Chestertons’ timeless observation about an aging “young” generation

Ninety years ago, G.K. Chesterton remarked about a generation past its prime.

A generation is now growing old, which never had anything to say for itself except that it was young. It was the first progressive generation – the first generation that believed in progress and nothing else…. [They believed] simply that the new thing is always better than the old thing; that the young man is always right and the old wrong. And now that they are old men themselves, they have naturally nothing whatever to say or do. Their only business in life was to be the rising generation knocking at the door. Now that they have got into the house, and have been accorded the seat of honour by the hearth, they have completely forgotten why they wanted to come in. The aged younger generation never knew why it knocked at the door; and the truth is that it only knocked at the door because it was shut. It had nothing to say; it had no message; it had no convictions to impart to anybody…. The old generation of rebels was purely negative in its rebellion, and cannot give the new generation of rebels anything positive against which it should not rebel. It is not that the old man cannot convince young people that he is right; it is that he cannot even convince them that he is convinced. And he is not convinced; for he never had any conviction except that he was young, and that is not a conviction that strengthens with years.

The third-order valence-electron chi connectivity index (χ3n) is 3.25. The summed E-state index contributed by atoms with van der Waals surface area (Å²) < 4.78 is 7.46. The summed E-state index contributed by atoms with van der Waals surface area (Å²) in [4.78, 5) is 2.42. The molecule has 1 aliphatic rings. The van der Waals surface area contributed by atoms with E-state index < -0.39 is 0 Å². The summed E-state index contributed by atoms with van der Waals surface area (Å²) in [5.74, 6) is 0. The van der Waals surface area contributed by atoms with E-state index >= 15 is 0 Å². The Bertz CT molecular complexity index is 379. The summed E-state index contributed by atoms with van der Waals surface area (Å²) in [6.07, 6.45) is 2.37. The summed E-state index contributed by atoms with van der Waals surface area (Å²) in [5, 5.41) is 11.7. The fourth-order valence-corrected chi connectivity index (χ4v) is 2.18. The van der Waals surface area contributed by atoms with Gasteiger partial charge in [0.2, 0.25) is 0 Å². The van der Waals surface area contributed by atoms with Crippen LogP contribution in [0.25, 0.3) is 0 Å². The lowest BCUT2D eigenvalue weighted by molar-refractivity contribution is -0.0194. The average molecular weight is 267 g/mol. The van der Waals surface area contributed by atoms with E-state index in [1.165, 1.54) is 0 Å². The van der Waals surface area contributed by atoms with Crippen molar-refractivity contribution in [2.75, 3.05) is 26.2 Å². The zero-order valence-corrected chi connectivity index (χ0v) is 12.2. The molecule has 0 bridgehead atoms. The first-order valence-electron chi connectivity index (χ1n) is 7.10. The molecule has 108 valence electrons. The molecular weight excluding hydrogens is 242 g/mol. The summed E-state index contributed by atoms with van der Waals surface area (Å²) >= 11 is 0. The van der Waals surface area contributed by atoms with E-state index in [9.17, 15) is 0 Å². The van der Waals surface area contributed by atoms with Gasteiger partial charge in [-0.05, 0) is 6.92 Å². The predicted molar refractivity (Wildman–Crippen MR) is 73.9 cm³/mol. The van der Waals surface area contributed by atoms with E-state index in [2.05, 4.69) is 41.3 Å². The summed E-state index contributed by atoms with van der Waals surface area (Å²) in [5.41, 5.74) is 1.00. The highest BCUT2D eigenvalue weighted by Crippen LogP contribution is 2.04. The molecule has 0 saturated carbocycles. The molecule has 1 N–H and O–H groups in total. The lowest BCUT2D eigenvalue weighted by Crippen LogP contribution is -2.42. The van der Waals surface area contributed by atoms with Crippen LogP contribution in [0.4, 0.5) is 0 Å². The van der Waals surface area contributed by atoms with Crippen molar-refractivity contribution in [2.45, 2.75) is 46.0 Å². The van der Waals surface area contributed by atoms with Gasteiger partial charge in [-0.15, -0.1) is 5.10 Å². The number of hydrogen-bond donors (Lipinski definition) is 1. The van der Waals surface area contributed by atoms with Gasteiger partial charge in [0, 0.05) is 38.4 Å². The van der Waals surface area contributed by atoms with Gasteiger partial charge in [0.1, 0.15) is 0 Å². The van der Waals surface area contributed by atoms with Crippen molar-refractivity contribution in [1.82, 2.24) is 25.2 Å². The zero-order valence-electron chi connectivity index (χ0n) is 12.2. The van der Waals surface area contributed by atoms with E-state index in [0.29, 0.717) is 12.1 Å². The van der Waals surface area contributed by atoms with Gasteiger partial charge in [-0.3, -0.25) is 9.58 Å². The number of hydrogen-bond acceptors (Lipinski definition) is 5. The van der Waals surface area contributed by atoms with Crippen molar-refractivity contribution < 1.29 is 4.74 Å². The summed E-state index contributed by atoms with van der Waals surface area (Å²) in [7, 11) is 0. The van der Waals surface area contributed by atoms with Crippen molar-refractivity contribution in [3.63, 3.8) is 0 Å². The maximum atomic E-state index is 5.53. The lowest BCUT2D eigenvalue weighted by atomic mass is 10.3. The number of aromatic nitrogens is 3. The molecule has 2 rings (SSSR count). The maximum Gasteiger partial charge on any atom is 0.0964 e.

Five years ago, The Anchoress saw this quote as befitting, also, the now aging “Boomer” generation.

It would seem this is a timeless quote because, at nearly every moment in history, there has been that “generation . . . now growing old which never had anything to say for itself except that it was young.”

I recalled this quote yesterday when I pulled from my bookshelf a fading volume entitled, An Emergent Manifesto. Published in 2008, it purported to enshrine the best of that “young generation” of the “Emergent Church” movement that was all the rage at the time. I remember reading the large collection of essays therein contained and thinking, even then, that this would be a movement with a very brief shelf life.

Today, a mere twelve years later, the straggling remnants of the “Emergent Church” cling to the social justice craze of “wokeness” that will, like all of its temporal predecessors, soon pass from the scene. No movement in recent history has aged more rapidly, and less graciously, than the “Emergent Church.”

Chesterton’s observation was true for that aging “young” generation of his day. It is, likewise, true for the aging “Boomer” generation of today. Its timelessness will be apparent once again when it eventually proves true for the generation that tried but (thankfully) failed to take the church down the “Emergent” road.

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